The buzzwords “Bridge the gap,” “Bridging research to practice,” and “Closing the know do gap” represent goals for our research we have not yet achieved. Public health and academic research continues to research health interventions that do not get implemented. However, as we have begun to include community partners, policy makers, and funding and implementing partners, we are starting to see progress on implementing well-researched interventions.

The Global Cardiovascular Health Program (GCHP) housed under the Department of Global Health and run by Director Chris Longenecker, is a part of HLB-SIMPLe (Heart, Lung, and Blood Co-morbiditieS Implementation Models in People Living with HIV), a National Heart, Lung, and Blood Institute (NHNBI) funded consortium of research studies that includes six projects across six Sub-Saharan countries (South Africa, Botswana, Mozambique, Nigeria, Uganda and Zambia) focusing on hypertension care in People Living with HIV (PLHIV).  Two of the projects, PULESA-Uganda and SCALE SAIA-HTN, are housed partially at UW, led by Department of Global Health faculty members Chris Longenecker and Sarah Gimbel respectively.

These projects are building off the success that the United States President’s Emergency Plan for AIDS Relief (PEPFAR) and other public and private initiatives to fight HIV/AIDS had in making antiretroviral therapy (ART) accessible to millions of people and offering it for free or at a minimal cost in much of sub-Saharan Africa at HIV clinics. They are working to integrate non-communicable disease care into these clinics alongside their regular HIV treatment services. “To improve hypertension care and improve downstream cardiovascular outcomes in sub-Saharan Africa, there is a lot of low-hanging fruit,” said Dr. Longenecker.

HLB-SIMPLe was formed partly out of a need for implementation science research to understand and overcome the barriers facing clinicians, health facilities, communities, and health policymakers that are preventing identified effective interventions from being scaled up and used more widely. As they approached their third year of activities, HLB-SIMPLe met in Kampala, Uganda to present on lessons learned, achievements, setbacks and brainstormed how to synergize activities such as cost-effectiveness and sustainability across projects.

A highlight of the meeting was celebrating the achievements of PULESA Uganda team, led by Dr. Longenecker, and TASKPEN (Zambia) in reaching the ultimate goal: policy change as a result of effective research. Using evidence produced by their projects and research that paved the way for them, the Zambian and Ugandan Ministries of Health have changed their hypertension screening policies for PLHIV.

“Many clinics do not measure blood pressure when PLHIV come for care, so many PLHIV with hypertension remain undiagnosed,” explained Dr. Longenecker. “Once diagnosed, a major barrier is access to and cost of BP medicine.  If clinics can implement blood pressure measurement and provide access to medicines, outcomes will dramatically improve. The solution seems simple, but barriers to implementation are complex.”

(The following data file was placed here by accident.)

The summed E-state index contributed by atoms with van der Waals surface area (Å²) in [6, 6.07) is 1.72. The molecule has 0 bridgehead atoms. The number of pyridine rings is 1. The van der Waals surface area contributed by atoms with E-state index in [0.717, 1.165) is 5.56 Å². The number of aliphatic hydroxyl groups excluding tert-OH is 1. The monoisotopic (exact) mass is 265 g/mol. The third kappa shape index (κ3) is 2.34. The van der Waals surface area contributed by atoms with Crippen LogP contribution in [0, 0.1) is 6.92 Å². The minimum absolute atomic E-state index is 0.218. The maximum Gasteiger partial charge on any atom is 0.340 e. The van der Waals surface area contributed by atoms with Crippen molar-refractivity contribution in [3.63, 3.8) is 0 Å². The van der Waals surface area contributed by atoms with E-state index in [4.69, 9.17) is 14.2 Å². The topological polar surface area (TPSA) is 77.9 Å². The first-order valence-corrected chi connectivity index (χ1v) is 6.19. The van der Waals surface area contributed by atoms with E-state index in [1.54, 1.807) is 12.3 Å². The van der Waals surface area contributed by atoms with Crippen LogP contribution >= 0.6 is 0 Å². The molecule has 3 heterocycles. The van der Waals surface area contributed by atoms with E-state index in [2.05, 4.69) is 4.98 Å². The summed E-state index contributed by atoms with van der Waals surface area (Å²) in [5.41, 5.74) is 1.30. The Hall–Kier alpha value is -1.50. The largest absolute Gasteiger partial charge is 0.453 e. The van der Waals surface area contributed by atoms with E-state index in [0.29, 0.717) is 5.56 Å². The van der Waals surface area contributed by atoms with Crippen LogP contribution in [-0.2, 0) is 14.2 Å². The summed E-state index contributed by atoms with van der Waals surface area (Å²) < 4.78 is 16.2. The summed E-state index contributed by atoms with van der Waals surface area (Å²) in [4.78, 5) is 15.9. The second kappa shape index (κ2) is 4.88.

Uganda has also set forth changes to their essential medicines list to make low-cost, better hypertension drugs available in country. These changes are being implemented via a Training of Trainers (ToT) health worker approach. While these essential medication reviews take months, this is an enormous step for better, more cost-effective care of all people who may experience hypertension in their lifetime.

Many of the changes implemented in Uganda and Zambia are creditable to three factors:

  1. The groundwork research by Martin Muddu on the LINKS hypertension integration with HIV care project.
  2. Research members participating in guideline reviews with the ministries of health and other stakeholders.
  3. Inviting local government leaders and stakeholders to participate in research projects at the onset and providing them the ability to make decisions and suggestions along the way.

As ministries of health begin shifting their health priorities to include NCDs, implementing partners such as PEPFAR and CDC have the opportunity to recognize the success of research backed policy change and the impact it has on health outcomes by providing funding. PEPFAR has already begun rolling out health systems infrastructure support such as providing blood pressure machines to clinics, training service providers and implementing task shifting for these new policies.

Being able to see an example of how to successfully bridge the gap of research and practice is evidence that our work, in collaboration with our global partners, can make change and provide better, more accessible care to populations.